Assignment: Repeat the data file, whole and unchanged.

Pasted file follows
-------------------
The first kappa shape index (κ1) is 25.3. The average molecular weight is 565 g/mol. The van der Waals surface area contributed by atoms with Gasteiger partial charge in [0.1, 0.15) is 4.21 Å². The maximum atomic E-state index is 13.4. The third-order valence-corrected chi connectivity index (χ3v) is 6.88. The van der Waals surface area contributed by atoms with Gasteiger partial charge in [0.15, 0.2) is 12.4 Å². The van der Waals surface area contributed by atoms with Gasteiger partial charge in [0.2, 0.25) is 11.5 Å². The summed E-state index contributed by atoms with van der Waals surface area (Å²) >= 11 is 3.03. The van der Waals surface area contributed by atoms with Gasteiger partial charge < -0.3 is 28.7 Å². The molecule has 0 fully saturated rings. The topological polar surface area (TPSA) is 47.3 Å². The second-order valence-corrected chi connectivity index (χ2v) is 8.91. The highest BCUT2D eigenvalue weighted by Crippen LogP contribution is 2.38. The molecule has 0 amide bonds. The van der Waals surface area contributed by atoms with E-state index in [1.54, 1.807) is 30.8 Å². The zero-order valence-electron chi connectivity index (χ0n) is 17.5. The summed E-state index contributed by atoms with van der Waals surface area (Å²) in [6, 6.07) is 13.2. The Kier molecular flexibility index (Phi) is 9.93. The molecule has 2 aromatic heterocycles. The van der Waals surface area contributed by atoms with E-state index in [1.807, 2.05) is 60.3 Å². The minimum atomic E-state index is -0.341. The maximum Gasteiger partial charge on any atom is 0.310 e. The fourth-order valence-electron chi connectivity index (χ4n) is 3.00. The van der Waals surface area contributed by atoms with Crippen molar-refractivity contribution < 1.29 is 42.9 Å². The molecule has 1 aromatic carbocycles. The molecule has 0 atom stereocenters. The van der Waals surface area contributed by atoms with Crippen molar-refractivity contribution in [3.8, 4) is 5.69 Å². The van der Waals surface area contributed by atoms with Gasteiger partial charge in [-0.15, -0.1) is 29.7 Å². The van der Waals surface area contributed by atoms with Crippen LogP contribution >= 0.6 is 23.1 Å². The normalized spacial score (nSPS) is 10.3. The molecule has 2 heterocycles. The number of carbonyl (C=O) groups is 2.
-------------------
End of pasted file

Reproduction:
The first kappa shape index (κ1) is 25.3. The average molecular weight is 565 g/mol. The van der Waals surface area contributed by atoms with Gasteiger partial charge in [0.1, 0.15) is 4.21 Å². The maximum atomic E-state index is 13.4. The third-order valence-corrected chi connectivity index (χ3v) is 6.88. The van der Waals surface area contributed by atoms with Gasteiger partial charge in [0.15, 0.2) is 12.4 Å². The van der Waals surface area contributed by atoms with Gasteiger partial charge in [0.2, 0.25) is 11.5 Å². The summed E-state index contributed by atoms with van der Waals surface area (Å²) >= 11 is 3.03. The van der Waals surface area contributed by atoms with Gasteiger partial charge < -0.3 is 28.7 Å². The molecule has 0 fully saturated rings. The topological polar surface area (TPSA) is 47.3 Å². The second-order valence-corrected chi connectivity index (χ2v) is 8.91. The highest BCUT2D eigenvalue weighted by Crippen LogP contribution is 2.38. The molecule has 0 amide bonds. The van der Waals surface area contributed by atoms with E-state index in [1.54, 1.807) is 30.8 Å². The zero-order valence-electron chi connectivity index (χ0n) is 17.5. The summed E-state index contributed by atoms with van der Waals surface area (Å²) in [6, 6.07) is 13.2. The Kier molecular flexibility index (Phi) is 9.93. The molecule has 2 aromatic heterocycles. The van der Waals surface area contributed by atoms with E-state index in [1.807, 2.05) is 60.3 Å². The minimum atomic E-state index is -0.341. The maximum Gasteiger partial charge on any atom is 0.310 e. The fourth-order valence-electron chi connectivity index (χ4n) is 3.00. The van der Waals surface area contributed by atoms with Crippen molar-refractivity contribution < 1.29 is 42.9 Å². The molecule has 1 aromatic carbocycles. The molecule has 0 atom stereocenters. The van der Waals surface area contributed by atoms with Crippen molar-refractivity contribution in [3.8, 4) is 5.69 Å². The van der Waals surface area contributed by atoms with Gasteiger partial charge in [-0.15, -0.1) is 29.7 Å². The van der Waals surface area contributed by atoms with Crippen LogP contribution >= 0.6 is 23.1 Å². The normalized spacial score (nSPS) is 10.3. The molecule has 2 heterocycles. The number of carbonyl (C=O) groups is 2.